From left to right: Me (and New Girl), Josh, Caroline, my mom, Aiyannah, Aiydan, my dad, Montoya, Aiyveri, Ben, Annie..

Thank you, everyone, for making us feel so very loved and cherished. We so appreciate you all. And miss you. Terribly.

Thursday, September 20, 2012


There's a family so close to my immediate family that we just lump them together with the rest of us.  Montoya is the mom, and she has three kids.

This one is new.  His name is pronounced like "Avery."

My little nephew.

Before I left the US I got the chance to snap a couple of pics of him.

Isn't he adorable?

Look at that hair. My baby was mostly bald so I have zero experience with such luscious locks. 0902_5236

My thumb. Who took my thumb away?!? 0902_5233

And that was the end of the photo shoot.

Tuesday, September 18, 2012

English Quirks, Vol 1

In our brief time spent here, we've discovered a wide variety of small, mostly insignificant differences between how the US and UK do things. 
I'm sure that if an English person were to cross the pond and start living in the US they'd find equally as many quirks, and could write entire blog posts on how big our milk jugs are and how you can pick your own nectarines out of the selection at the grocery store (they're pre-packaged here, for the most part) and how we refrigerate eggs.

So here are a few random observations (the first of many posts, I'm sure):

1. The plugs.  Obviously.
The fact that these are different (along with the voltage that runs through them) is one of the main reasons we feel like we're single-handedly supporting the British economy.  Steam iron.  Hair dryer.  Hand mixer.  Coffee maker.  The list goes on.  While adaptors and convertors are available, and we technically could have brought our US stuff with us, we were advised against it.  Our relocation company explained that we'd most likely burn out the motors on anything not designed for the higher voltage, even with a converter, over time.  So we've been shopping.

What is also weird is that each plug has an on/off switch of its very own. 

2. Heated towel racks.
We've found these in every hotel we've ever stayed at here in the UK as well as most of the rental places we toured.  I'm not sure if they're 100% standard, but they seem to be quite popular.  They're heated by the boiler, and make for a very nice post-shower experience.  Who knew?!  Also, if you're into reusing towels (which we totally are) they'll dry a used towel much faster.  Bonus.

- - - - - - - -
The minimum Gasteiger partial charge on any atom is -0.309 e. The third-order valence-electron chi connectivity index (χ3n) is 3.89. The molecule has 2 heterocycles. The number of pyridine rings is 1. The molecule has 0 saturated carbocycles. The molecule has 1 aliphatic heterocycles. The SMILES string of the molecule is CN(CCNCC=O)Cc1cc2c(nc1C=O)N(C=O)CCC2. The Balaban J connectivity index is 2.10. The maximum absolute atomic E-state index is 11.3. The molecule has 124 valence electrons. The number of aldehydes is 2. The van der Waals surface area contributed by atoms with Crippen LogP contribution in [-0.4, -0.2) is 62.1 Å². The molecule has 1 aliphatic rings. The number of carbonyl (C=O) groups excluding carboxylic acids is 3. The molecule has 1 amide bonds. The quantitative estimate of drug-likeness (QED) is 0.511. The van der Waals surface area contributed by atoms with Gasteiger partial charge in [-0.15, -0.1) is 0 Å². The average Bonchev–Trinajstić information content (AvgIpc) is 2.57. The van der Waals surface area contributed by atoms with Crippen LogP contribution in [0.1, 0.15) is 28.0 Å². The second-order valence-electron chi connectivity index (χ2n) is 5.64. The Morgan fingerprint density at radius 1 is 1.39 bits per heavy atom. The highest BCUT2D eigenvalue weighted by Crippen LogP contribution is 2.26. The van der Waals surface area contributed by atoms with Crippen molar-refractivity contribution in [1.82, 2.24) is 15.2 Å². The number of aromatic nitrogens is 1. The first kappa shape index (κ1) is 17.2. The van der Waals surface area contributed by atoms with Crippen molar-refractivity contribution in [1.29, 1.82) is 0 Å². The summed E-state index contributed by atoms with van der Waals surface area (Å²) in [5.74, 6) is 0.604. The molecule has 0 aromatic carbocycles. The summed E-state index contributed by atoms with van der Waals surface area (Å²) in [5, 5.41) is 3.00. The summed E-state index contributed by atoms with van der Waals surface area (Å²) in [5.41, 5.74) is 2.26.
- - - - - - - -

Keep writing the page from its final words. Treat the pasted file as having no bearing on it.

Furthermore, the boiler only runs for certain times of the day - morning and evening.  Our property manager tells us this is very common.  While we can get hot water out of the tap any time of day, the system is only set up for multiple hot showers for a few hours each day.  I suppose this must save on utilities.  As a result, the heated towel bar is only heated during the times of day that the boiler is on.

We just have to remember not to brush up against it coming out of the shower.  It's a bit of a shock to the system.

3. Keys

I had no idea that people still used keys that look like this:
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And that the doors leading into a flat had keyholes that look like this:

If asked, I would have told you that they were entirely out of date, and old fashioned.  Not so.  I have 3 of them on my key ring at the moment - "front" door, "back" door, and downstairs closet.  On that note, I also find it strange that our flat has two entrances.  One is more of a formal, main door, and one is considered a "service entrance."  I think it has to do with the fact that this place was built in the early 1900s and they made repairmen come in through the kitchen.  Funny.

4. Our toilets are square and they stick straight out of the wall.

That's all for now!

Sunday, September 16, 2012

Peppa Pig

We love Elmo around here, but there may be a new character in town to rival for Caroline's affections: Peppa Pig.

Josh had mentioned to a colleague that we had an Elmo fan on our hands, and that person responded, "well, she won't be fully anglicized until she starts asking for Peppa Pig."

After hearing that story, my mom and I headed to the Internet to check out this pig.

Turns out she's a preschool-aged pig who lives with her Mummy, Daddy, and brother George.  She talks in an awesome British accent and, best of all, oinks before she says things.

She has a website, a slew of exciting toys, and even her own amusement park, known as (what else?) Peppa Pig World.

And let me tell you, she's awesome. 

Go ahead and watch.  I know you're curious.

Thursday, September 13, 2012

Big church in a big city.

Here we are, for what feels like the twentieth time.

Church shopping.